For the record, Donald Trump meant what he said and what he left unsaid in his snide, dangerous “Second Amendment people” comment Tuesday:
Hillary wants to abolish — essentially abolish the Second Amendment. By the way, and if she gets to pick… (crowd booing) If she gets to pick her judges, nothing you can do, folks. Although the Second Amendment people, maybe there is. I don’t know [Donald Trump, speech as transcribed by Time, Wilmington, NC, 2016.08.09].
To deflect charges that Trump was implying that Second Amendment supporters could save the country from liberal judges by shooting Hillary Clinton, supporters scrambled for Trump’s Hannity-enabled assertion that “there can be no other interpretation” besides his post-speech assertion that he was talking about NRA voting power rather than firepower.
Trump’s ellipsis left plenty of room for interpretations. If there were no other possible interpretation, the Secret Service wouldn’t have spoken to the Trump campaign about the comment.
In this case, the Clinton interpretation is actually simpler and more faithful to the text than the Trump/NRA interpretation. Review the six words Trump used to describe the action he had in mind:
Although the Second Amendment people, maybe there is. I don’t know….
He didn’t actually say the action. If he’s thinking of getting out the vote, not saying that action is silly. Why would he not call voters to the action of voting? Why would he hold back and only hint as faintly as possible at the noble action he had in mind, the most important and moral action that everyone in the room can take to prevent the bad outcome he just described? A mere moment’s review of the speech before taking the stage would have suggested a far less shruggy call to action: “…nothing you can do—but you Second Amendment people can do something this year by getting out to vote and making sure Hillary Clinton never picks a judge!”
Instead of making that clear call to action, Trump refers obliquely to the action he has in mind. Why else would he not mention that action explicitly other than that he was thinking of a shameful, violent action? An unsaid recommendation is more likely a suggestion to do a bad thing for which the speaker doesn’t want to be held responsible than a good action that the speaker could easily use to rouse his crowd and sound like a leader.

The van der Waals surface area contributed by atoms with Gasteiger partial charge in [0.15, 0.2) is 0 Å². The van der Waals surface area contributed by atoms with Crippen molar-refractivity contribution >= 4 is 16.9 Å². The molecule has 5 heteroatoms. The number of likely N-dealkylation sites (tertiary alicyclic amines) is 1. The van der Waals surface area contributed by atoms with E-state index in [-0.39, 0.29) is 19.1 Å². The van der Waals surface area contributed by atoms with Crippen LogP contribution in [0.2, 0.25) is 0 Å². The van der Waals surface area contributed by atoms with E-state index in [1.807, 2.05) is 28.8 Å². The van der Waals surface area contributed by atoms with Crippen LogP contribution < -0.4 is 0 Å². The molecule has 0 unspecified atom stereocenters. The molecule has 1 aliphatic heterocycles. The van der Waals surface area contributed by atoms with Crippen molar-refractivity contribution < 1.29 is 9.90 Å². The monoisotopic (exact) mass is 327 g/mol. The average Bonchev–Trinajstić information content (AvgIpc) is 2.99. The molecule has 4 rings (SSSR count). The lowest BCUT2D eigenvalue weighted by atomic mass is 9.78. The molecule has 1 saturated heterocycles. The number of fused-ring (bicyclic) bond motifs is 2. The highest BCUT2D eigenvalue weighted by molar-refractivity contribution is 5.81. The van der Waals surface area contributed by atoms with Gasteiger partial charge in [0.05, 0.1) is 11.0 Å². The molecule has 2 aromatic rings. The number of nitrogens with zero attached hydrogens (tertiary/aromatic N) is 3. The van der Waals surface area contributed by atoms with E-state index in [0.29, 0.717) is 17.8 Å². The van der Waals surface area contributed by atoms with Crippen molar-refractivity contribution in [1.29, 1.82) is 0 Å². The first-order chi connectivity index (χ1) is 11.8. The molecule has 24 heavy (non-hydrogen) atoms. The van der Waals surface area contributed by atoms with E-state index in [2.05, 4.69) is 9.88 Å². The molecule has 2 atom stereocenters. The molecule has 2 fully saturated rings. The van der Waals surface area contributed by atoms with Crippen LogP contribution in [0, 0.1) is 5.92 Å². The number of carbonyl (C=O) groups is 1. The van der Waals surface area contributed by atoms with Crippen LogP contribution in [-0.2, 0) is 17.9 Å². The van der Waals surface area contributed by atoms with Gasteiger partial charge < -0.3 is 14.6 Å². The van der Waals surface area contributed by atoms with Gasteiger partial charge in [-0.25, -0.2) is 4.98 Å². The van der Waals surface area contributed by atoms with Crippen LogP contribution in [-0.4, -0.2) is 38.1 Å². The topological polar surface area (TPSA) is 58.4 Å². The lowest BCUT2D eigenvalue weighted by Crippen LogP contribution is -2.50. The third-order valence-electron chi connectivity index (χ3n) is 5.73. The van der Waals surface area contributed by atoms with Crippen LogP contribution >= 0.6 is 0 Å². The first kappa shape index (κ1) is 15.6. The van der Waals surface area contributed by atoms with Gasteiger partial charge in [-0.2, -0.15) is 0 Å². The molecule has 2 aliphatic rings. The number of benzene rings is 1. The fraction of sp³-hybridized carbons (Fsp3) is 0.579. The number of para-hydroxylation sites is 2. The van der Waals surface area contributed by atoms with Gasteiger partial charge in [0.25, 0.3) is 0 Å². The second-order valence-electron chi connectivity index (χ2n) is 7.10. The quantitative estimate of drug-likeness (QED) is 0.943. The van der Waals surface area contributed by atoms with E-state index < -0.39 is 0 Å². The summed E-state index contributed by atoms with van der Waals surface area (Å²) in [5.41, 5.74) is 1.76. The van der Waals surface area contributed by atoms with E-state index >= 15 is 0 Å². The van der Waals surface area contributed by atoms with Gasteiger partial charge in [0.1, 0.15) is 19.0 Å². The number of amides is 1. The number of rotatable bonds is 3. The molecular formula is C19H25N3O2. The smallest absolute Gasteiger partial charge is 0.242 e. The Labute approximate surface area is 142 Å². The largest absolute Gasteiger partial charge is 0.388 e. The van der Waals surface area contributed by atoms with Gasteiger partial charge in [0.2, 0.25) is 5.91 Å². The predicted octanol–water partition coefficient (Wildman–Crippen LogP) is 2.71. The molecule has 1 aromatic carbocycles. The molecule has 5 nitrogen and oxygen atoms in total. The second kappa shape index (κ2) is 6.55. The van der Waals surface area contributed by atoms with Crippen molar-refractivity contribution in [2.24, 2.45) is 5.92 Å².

Moving beyond this brief passage and reading Trump’s words in context reveals (a) a terrible, disjointed, stream-of-consciousness jumble of undigested conservative talking points punctuated with Trump’s characteristic “Believe Me” belches and (b) nothing that supports his post-speech blank-filling. Trump’s only mentions of the National Rifle Association in his Wilmington speech were to mention the NRA’s endorsement of his candidacy, his and his son’s membership in the NRA, and this nonsense passage:
If you – we can add I think the National Rifle Association, we can add the Second Amendment to the Justices – they almost go – in a certain way, hand in hand. Now the Justices are going to do things that are so important and we have such great Justices, you saw my list of 11 that have been vetted and respected [Trump, 2016.08.09].
When Trump spoke of the Second Amendment and guns elsewhere in his speech, he said more use of firearms could stop atrocities being plotted and committed by some unnamed “them”:
Our military cannot be beaten. But you know what could happen? When we don’t know where they are, where they’re coming, you’ve them all over the place.
And folks, it’s some. You don’t need many; you don’t need many. One person in Orlando. Two people — look at in France, 130. Now, they have the strictest gun laws anywhere in the world, France, Paris. One hundred and thirty people killed, 130.
And I’ve said 100 times, if this man or if this woman, or if that woman or man had a gun in Paris or in San Bernardino and the bullets were flying in the other direction, would have been a whole different story, folks.
Would have been a whole different.
For those — for those foolish people that say Second Amendment, would have been a whole different — and I’d go a step further. If these people, bad people, bad, sick, sick, sick people.
If these people knew there were guns in the good guys hands, right, they probably wouldn’t have gone in in the first place, all right? All right? Gun free — what do you think of these gun- free zones?
Do you know what a gun-free zone is? That’s like — they study where the gun-free zones — if they would have known you had guns, if they would have known that they were going to be shot at from the other side, it would have been a whole different story. Maybe it wouldn’t have even happened in the first place.
So they better not come here. They better not. They better not [Trump, 2016.08.09].
That passage urging violent action with guns preceded the ominous “Second Amendment people” comment. A minute later, Trump made a comment about “bad guys burst[ing] into your house,” adding to the violent imagery of the speech. Trump’s references to the Second Amendment had no discernible relation to getting out the vote and everything to do with shooting guns. Viewed in context of the speech in its entirety, Trump’s comment looks even more like a call to violence.
In other news, an online poll posted by the Vermillion Plain Talk finds 49.8% of its Web readers voting choosing Hillary Clinton and 38.1% choosing Donald Trump. That’s nearly four out of ten readers still willing to make excuses for a Republican nominee whose violence-inciting comments are irresponsible and unacceptable in civil political discourse.